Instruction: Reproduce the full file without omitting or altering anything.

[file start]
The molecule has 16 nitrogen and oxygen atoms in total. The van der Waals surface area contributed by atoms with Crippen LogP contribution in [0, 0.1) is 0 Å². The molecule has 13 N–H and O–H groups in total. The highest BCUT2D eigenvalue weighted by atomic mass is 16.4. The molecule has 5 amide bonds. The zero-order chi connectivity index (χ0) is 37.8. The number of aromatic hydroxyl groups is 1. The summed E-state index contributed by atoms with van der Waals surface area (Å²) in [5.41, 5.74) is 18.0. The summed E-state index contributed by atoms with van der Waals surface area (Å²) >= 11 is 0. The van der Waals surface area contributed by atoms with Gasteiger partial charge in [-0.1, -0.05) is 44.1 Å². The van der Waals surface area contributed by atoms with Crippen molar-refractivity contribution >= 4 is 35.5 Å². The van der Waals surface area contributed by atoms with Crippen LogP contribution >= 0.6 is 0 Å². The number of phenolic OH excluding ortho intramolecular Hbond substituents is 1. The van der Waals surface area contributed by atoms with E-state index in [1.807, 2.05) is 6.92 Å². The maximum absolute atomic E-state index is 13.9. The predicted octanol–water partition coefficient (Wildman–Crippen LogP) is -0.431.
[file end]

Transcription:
The molecule has 16 nitrogen and oxygen atoms in total. The van der Waals surface area contributed by atoms with Crippen LogP contribution in [0, 0.1) is 0 Å². The molecule has 13 N–H and O–H groups in total. The highest BCUT2D eigenvalue weighted by atomic mass is 16.4. The molecule has 5 amide bonds. The zero-order chi connectivity index (χ0) is 37.8. The number of aromatic hydroxyl groups is 1. The summed E-state index contributed by atoms with van der Waals surface area (Å²) in [5.41, 5.74) is 18.0. The summed E-state index contributed by atoms with van der Waals surface area (Å²) >= 11 is 0. The van der Waals surface area contributed by atoms with Gasteiger partial charge in [-0.1, -0.05) is 44.1 Å². The van der Waals surface area contributed by atoms with Crippen molar-refractivity contribution >= 4 is 35.5 Å². The van der Waals surface area contributed by atoms with Crippen LogP contribution >= 0.6 is 0 Å². The number of phenolic OH excluding ortho intramolecular Hbond substituents is 1. The van der Waals surface area contributed by atoms with E-state index in [1.807, 2.05) is 6.92 Å². The maximum absolute atomic E-state index is 13.9. The predicted octanol–water partition coefficient (Wildman–Crippen LogP) is -0.431.